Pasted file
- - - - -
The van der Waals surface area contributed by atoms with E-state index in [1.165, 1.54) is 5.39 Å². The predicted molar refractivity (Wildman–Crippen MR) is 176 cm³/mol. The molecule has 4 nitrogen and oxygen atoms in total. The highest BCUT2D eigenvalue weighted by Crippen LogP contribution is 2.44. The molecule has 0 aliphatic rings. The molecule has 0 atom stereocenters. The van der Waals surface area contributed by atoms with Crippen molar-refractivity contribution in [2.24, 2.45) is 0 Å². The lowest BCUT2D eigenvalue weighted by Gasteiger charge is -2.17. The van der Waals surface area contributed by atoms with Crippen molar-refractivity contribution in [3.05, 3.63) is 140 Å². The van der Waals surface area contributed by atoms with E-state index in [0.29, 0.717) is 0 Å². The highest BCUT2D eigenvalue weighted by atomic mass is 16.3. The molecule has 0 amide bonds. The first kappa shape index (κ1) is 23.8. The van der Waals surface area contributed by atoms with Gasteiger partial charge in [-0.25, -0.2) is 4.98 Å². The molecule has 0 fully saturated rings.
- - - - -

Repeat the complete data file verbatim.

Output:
The van der Waals surface area contributed by atoms with E-state index in [1.165, 1.54) is 5.39 Å². The predicted molar refractivity (Wildman–Crippen MR) is 176 cm³/mol. The molecule has 4 nitrogen and oxygen atoms in total. The highest BCUT2D eigenvalue weighted by Crippen LogP contribution is 2.44. The molecule has 0 aliphatic rings. The molecule has 0 atom stereocenters. The van der Waals surface area contributed by atoms with Crippen molar-refractivity contribution in [2.24, 2.45) is 0 Å². The lowest BCUT2D eigenvalue weighted by Gasteiger charge is -2.17. The van der Waals surface area contributed by atoms with Crippen molar-refractivity contribution in [3.05, 3.63) is 140 Å². The van der Waals surface area contributed by atoms with E-state index in [0.29, 0.717) is 0 Å². The highest BCUT2D eigenvalue weighted by atomic mass is 16.3. The molecule has 0 amide bonds. The first kappa shape index (κ1) is 23.8. The van der Waals surface area contributed by atoms with Gasteiger partial charge in [-0.25, -0.2) is 4.98 Å². The molecule has 0 fully saturated rings.